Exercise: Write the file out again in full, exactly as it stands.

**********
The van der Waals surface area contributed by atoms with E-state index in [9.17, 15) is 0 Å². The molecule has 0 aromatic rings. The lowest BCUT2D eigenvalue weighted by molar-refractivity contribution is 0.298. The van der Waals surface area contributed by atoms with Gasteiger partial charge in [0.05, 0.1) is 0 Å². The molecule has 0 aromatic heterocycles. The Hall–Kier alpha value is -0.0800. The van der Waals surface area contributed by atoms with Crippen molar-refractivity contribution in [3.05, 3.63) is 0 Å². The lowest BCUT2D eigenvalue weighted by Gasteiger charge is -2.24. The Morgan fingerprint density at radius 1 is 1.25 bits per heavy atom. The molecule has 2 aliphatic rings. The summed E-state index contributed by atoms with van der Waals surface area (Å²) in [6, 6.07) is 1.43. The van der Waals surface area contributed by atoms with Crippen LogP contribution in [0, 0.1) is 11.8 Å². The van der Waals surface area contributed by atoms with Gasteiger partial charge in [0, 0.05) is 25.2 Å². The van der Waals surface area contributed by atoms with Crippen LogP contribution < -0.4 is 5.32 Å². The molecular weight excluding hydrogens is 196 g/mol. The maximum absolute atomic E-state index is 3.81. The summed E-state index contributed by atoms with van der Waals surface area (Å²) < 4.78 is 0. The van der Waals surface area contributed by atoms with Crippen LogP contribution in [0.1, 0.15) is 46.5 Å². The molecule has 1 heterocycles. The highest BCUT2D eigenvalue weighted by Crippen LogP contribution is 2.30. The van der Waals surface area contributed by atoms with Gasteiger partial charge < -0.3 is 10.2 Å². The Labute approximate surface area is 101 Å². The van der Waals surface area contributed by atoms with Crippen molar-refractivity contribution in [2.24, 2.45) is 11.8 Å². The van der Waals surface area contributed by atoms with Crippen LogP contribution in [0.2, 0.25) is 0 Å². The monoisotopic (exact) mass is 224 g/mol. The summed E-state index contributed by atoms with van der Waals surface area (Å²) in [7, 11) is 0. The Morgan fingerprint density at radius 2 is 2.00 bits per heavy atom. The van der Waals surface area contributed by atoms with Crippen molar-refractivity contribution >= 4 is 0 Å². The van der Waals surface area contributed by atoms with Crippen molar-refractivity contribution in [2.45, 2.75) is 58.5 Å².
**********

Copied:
The van der Waals surface area contributed by atoms with E-state index in [9.17, 15) is 0 Å². The molecule has 0 aromatic rings. The lowest BCUT2D eigenvalue weighted by molar-refractivity contribution is 0.298. The van der Waals surface area contributed by atoms with Gasteiger partial charge in [0.05, 0.1) is 0 Å². The molecule has 0 aromatic heterocycles. The Hall–Kier alpha value is -0.0800. The van der Waals surface area contributed by atoms with Crippen molar-refractivity contribution in [3.05, 3.63) is 0 Å². The lowest BCUT2D eigenvalue weighted by Gasteiger charge is -2.24. The Morgan fingerprint density at radius 1 is 1.25 bits per heavy atom. The molecule has 2 aliphatic rings. The summed E-state index contributed by atoms with van der Waals surface area (Å²) in [6, 6.07) is 1.43. The van der Waals surface area contributed by atoms with Crippen LogP contribution in [0, 0.1) is 11.8 Å². The van der Waals surface area contributed by atoms with Gasteiger partial charge in [0, 0.05) is 25.2 Å². The van der Waals surface area contributed by atoms with Crippen LogP contribution < -0.4 is 5.32 Å². The molecular weight excluding hydrogens is 196 g/mol. The maximum absolute atomic E-state index is 3.81. The summed E-state index contributed by atoms with van der Waals surface area (Å²) < 4.78 is 0. The van der Waals surface area contributed by atoms with Crippen LogP contribution in [0.1, 0.15) is 46.5 Å². The molecule has 1 heterocycles. The highest BCUT2D eigenvalue weighted by Crippen LogP contribution is 2.30. The van der Waals surface area contributed by atoms with Gasteiger partial charge < -0.3 is 10.2 Å². The Labute approximate surface area is 101 Å². The van der Waals surface area contributed by atoms with Crippen molar-refractivity contribution in [2.24, 2.45) is 11.8 Å². The van der Waals surface area contributed by atoms with Crippen LogP contribution in [0.2, 0.25) is 0 Å². The monoisotopic (exact) mass is 224 g/mol. The summed E-state index contributed by atoms with van der Waals surface area (Å²) in [7, 11) is 0. The Morgan fingerprint density at radius 2 is 2.00 bits per heavy atom. The van der Waals surface area contributed by atoms with Crippen molar-refractivity contribution >= 4 is 0 Å². The van der Waals surface area contributed by atoms with Crippen molar-refractivity contribution in [2.45, 2.75) is 58.5 Å².